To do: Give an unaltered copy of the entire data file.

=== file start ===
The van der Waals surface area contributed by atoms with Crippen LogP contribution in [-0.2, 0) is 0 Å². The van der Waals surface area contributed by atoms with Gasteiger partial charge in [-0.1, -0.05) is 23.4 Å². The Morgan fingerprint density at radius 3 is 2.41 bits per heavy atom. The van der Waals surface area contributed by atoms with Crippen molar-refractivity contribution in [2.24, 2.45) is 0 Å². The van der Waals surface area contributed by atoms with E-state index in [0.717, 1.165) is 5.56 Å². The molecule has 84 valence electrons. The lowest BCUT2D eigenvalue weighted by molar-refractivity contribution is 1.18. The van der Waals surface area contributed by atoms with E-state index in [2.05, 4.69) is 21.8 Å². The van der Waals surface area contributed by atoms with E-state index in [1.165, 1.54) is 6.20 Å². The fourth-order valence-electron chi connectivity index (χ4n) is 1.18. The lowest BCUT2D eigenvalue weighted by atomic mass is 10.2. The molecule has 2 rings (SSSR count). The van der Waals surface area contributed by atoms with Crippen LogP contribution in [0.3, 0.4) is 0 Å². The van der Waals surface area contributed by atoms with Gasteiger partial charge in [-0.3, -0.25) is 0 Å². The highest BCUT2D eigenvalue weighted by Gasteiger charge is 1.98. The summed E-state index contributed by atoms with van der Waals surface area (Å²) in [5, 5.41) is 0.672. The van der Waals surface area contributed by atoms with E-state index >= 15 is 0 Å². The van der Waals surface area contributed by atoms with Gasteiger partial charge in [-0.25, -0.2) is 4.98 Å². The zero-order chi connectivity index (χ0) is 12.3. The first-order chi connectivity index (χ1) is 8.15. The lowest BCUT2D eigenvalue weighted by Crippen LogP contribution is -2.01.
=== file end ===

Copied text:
The van der Waals surface area contributed by atoms with Crippen LogP contribution in [-0.2, 0) is 0 Å². The van der Waals surface area contributed by atoms with Gasteiger partial charge in [-0.1, -0.05) is 23.4 Å². The Morgan fingerprint density at radius 3 is 2.41 bits per heavy atom. The van der Waals surface area contributed by atoms with Crippen molar-refractivity contribution in [2.24, 2.45) is 0 Å². The van der Waals surface area contributed by atoms with E-state index in [0.717, 1.165) is 5.56 Å². The molecule has 84 valence electrons. The lowest BCUT2D eigenvalue weighted by molar-refractivity contribution is 1.18. The van der Waals surface area contributed by atoms with E-state index in [2.05, 4.69) is 21.8 Å². The van der Waals surface area contributed by atoms with E-state index in [1.165, 1.54) is 6.20 Å². The fourth-order valence-electron chi connectivity index (χ4n) is 1.18. The lowest BCUT2D eigenvalue weighted by atomic mass is 10.2. The molecule has 2 rings (SSSR count). The van der Waals surface area contributed by atoms with Crippen LogP contribution in [0.3, 0.4) is 0 Å². The van der Waals surface area contributed by atoms with Gasteiger partial charge in [-0.3, -0.25) is 0 Å². The highest BCUT2D eigenvalue weighted by Gasteiger charge is 1.98. The summed E-state index contributed by atoms with van der Waals surface area (Å²) in [5, 5.41) is 0.672. The van der Waals surface area contributed by atoms with E-state index >= 15 is 0 Å². The van der Waals surface area contributed by atoms with Gasteiger partial charge in [-0.25, -0.2) is 4.98 Å². The zero-order chi connectivity index (χ0) is 12.3. The first-order chi connectivity index (χ1) is 8.15. The lowest BCUT2D eigenvalue weighted by Crippen LogP contribution is -2.01.